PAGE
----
Women are playing a significant role in Ukraine’s transformation into a prosperous, democratic and pro-European country.
From members of the Ukrainian parliament to Crimean Tatar activists, women are standing up to Russia’s aggression in Ukraine and contributing to their country’s future. Meet seven of these extraordinary women:
A participant in both the 2004 Orange Revolution and the Euromaidan demonstrations of 2013–2014, Hanna Hopko is now a member of Ukraine’s parliament. She co-founded the civil society group Reanimation Package of Reforms, aimed at ridding Ukraine of corruption. She believes Ukraine’s transformation will require patience and a systematic approach.
A former journalist and presidential press secretary, Iryna Herashchenko has supported efforts to press Russia to release Ukrainian pilot and parliamentarian Nadiya Savchenko. She currently chairs the Ukrainian parliamentary committee on issues related to European integration. In 2014, Ukrainian President Petro Poroshenko appointed her as an envoy for the peaceful settlement of the conflict in eastern Ukraine.
Activist Maryna Cherenkova was detained for nearly a month in February following a crackdown on aid organizations in Donetsk by Russia-backed separatist forces. As head of the volunteer-run humanitarian aid group Responsible Citizens in Donetsk, her group delivers food, medicine and aid in dangerous areas.
A member of the Ukrainian parliament, Maria Ionova works to ensure gender equality in the government’s social policies as co-chair of the Equal Opportunities Inter-Faction Union. She stated that women in particular “are heavily affected by the conflict in Ukraine, either by acts of violence against them or as the ones who are rebuilding destroyed communities.”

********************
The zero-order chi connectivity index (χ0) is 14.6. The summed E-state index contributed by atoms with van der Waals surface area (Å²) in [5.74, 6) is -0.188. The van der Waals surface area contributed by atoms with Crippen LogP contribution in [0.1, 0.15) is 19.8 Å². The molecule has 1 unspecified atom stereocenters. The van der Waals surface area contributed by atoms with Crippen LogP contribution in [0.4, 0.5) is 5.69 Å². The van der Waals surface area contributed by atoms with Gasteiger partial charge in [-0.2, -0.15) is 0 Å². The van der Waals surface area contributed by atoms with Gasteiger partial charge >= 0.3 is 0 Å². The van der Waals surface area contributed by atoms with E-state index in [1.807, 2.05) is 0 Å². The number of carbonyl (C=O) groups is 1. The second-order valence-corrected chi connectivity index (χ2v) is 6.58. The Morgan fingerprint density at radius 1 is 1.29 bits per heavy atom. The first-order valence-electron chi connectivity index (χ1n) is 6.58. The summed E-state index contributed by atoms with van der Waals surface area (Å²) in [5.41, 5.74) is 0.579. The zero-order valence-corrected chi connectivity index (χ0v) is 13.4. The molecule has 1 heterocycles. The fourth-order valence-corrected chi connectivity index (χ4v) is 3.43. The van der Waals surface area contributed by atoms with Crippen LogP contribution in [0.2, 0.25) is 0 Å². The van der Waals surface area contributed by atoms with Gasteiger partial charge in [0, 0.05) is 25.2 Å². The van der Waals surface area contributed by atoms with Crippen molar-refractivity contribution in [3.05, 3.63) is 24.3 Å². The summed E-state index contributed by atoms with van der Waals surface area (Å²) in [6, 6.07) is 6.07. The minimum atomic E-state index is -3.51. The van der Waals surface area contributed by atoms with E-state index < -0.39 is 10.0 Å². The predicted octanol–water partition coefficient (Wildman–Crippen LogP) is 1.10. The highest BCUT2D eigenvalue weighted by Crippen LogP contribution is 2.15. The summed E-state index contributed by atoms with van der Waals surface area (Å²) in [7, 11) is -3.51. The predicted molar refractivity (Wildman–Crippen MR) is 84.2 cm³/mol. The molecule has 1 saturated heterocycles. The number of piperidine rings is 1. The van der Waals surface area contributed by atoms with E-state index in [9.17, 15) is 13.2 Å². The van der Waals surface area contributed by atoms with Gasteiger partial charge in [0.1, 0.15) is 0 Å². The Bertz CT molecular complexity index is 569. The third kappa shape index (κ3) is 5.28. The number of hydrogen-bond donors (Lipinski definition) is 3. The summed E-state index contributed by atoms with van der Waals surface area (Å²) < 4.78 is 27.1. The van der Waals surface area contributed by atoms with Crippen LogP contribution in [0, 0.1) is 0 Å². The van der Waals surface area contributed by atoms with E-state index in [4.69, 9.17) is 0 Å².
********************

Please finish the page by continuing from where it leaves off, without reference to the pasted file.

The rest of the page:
Through her organization Crimea SOS, Crimean Tatar activist Tamila Tasheva helped create an interactive map documenting more than 230 human rights violations in Crimea. The volunteer initiative works to protect the rights of internally displaced persons and others affected by the armed conflict in eastern Ukraine and Russia’s occupation of Crimea.
Attorney Oleksandra Matviychuk provides legal assistance to hostages and torture survivors from the conflict in eastern Ukraine and Russian-occupied Crimea. She was recognized in February by the Organization for Security and Co-operation in Europe with a Democracy Defender Award for her work as head of the Center for Civil Liberties and at Euromaidan SOS, which she co-founded, and the organizations’ campaign #LetMyPeopleGo.
The Ukrainian singer Jamala — whose given name is Susana Jamaladynova — was selected to represent Ukraine in the 2016 Eurovision contest in Stockholm. Her song “1944”, for which she was nominated, tells the story of her great-grandmother’s deportation from Crimea under Stalin.